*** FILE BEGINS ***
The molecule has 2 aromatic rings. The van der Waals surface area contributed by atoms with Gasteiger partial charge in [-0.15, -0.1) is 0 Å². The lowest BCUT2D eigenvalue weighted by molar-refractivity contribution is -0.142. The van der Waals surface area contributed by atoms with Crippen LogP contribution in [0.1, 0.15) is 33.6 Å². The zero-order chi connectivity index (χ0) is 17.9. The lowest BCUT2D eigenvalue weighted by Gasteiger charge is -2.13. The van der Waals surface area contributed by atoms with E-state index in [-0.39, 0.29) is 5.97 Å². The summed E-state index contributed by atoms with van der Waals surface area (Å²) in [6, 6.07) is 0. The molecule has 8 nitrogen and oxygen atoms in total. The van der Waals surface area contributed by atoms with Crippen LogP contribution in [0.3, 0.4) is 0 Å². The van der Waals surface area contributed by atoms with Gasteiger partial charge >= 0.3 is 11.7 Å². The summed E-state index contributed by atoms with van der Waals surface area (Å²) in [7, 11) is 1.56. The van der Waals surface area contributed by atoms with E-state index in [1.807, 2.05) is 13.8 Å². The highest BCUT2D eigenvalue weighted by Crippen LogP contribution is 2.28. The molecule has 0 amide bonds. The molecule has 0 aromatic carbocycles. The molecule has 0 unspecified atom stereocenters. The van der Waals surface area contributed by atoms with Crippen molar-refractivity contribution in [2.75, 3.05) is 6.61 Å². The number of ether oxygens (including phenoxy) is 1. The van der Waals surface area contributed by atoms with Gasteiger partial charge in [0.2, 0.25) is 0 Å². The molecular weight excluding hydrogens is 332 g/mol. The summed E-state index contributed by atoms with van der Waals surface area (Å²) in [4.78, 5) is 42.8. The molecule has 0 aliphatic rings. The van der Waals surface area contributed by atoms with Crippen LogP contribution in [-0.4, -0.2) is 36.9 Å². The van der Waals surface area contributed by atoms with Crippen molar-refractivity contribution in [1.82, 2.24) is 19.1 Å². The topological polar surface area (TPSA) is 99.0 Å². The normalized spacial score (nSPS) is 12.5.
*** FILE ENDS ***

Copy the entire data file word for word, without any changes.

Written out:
The molecule has 2 aromatic rings. The van der Waals surface area contributed by atoms with Gasteiger partial charge in [-0.15, -0.1) is 0 Å². The lowest BCUT2D eigenvalue weighted by molar-refractivity contribution is -0.142. The van der Waals surface area contributed by atoms with Crippen LogP contribution in [0.1, 0.15) is 33.6 Å². The zero-order chi connectivity index (χ0) is 17.9. The lowest BCUT2D eigenvalue weighted by Gasteiger charge is -2.13. The van der Waals surface area contributed by atoms with E-state index in [-0.39, 0.29) is 5.97 Å². The summed E-state index contributed by atoms with van der Waals surface area (Å²) in [6, 6.07) is 0. The molecule has 8 nitrogen and oxygen atoms in total. The van der Waals surface area contributed by atoms with Crippen LogP contribution in [0.3, 0.4) is 0 Å². The van der Waals surface area contributed by atoms with Gasteiger partial charge >= 0.3 is 11.7 Å². The summed E-state index contributed by atoms with van der Waals surface area (Å²) in [7, 11) is 1.56. The van der Waals surface area contributed by atoms with E-state index in [1.807, 2.05) is 13.8 Å². The highest BCUT2D eigenvalue weighted by Crippen LogP contribution is 2.28. The molecule has 0 amide bonds. The molecule has 0 aromatic carbocycles. The molecule has 0 unspecified atom stereocenters. The van der Waals surface area contributed by atoms with Crippen molar-refractivity contribution in [2.75, 3.05) is 6.61 Å². The number of ether oxygens (including phenoxy) is 1. The van der Waals surface area contributed by atoms with Gasteiger partial charge in [0.2, 0.25) is 0 Å². The molecular weight excluding hydrogens is 332 g/mol. The summed E-state index contributed by atoms with van der Waals surface area (Å²) in [4.78, 5) is 42.8. The molecule has 0 aliphatic rings. The van der Waals surface area contributed by atoms with Crippen LogP contribution in [-0.4, -0.2) is 36.9 Å². The van der Waals surface area contributed by atoms with Crippen molar-refractivity contribution in [1.82, 2.24) is 19.1 Å². The topological polar surface area (TPSA) is 99.0 Å². The normalized spacial score (nSPS) is 12.5.